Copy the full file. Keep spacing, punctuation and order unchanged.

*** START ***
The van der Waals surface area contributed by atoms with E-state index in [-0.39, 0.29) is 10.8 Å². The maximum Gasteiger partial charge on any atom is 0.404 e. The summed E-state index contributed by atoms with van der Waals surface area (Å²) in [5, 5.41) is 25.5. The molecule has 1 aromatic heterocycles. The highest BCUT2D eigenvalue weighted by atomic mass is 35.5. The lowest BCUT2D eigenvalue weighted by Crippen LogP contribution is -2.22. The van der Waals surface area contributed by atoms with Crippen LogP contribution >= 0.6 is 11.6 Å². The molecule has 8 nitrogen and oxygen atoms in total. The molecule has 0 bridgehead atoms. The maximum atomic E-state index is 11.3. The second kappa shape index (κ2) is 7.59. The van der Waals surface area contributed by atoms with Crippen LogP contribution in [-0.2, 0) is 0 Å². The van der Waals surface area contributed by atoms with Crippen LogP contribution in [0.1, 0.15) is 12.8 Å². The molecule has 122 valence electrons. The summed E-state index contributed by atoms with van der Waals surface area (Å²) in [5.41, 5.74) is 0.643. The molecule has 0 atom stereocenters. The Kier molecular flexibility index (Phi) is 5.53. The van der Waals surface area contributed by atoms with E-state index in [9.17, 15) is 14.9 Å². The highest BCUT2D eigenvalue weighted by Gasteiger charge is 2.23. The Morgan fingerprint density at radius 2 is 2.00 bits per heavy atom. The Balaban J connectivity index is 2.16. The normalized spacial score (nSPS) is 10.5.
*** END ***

The van der Waals surface area contributed by atoms with E-state index in [-0.39, 0.29) is 10.8 Å². The maximum Gasteiger partial charge on any atom is 0.404 e. The summed E-state index contributed by atoms with van der Waals surface area (Å²) in [5, 5.41) is 25.5. The molecule has 1 aromatic heterocycles. The highest BCUT2D eigenvalue weighted by atomic mass is 35.5. The lowest BCUT2D eigenvalue weighted by Crippen LogP contribution is -2.22. The van der Waals surface area contributed by atoms with Crippen LogP contribution >= 0.6 is 11.6 Å². The molecule has 8 nitrogen and oxygen atoms in total. The molecule has 0 bridgehead atoms. The maximum atomic E-state index is 11.3. The second kappa shape index (κ2) is 7.59. The van der Waals surface area contributed by atoms with Crippen LogP contribution in [-0.2, 0) is 0 Å². The van der Waals surface area contributed by atoms with Crippen LogP contribution in [0.1, 0.15) is 12.8 Å². The molecule has 122 valence electrons. The summed E-state index contributed by atoms with van der Waals surface area (Å²) in [5.41, 5.74) is 0.643. The molecule has 0 atom stereocenters. The Kier molecular flexibility index (Phi) is 5.53. The van der Waals surface area contributed by atoms with E-state index in [9.17, 15) is 14.9 Å². The highest BCUT2D eigenvalue weighted by Gasteiger charge is 2.23. The Morgan fingerprint density at radius 2 is 2.00 bits per heavy atom. The Balaban J connectivity index is 2.16. The normalized spacial score (nSPS) is 10.5.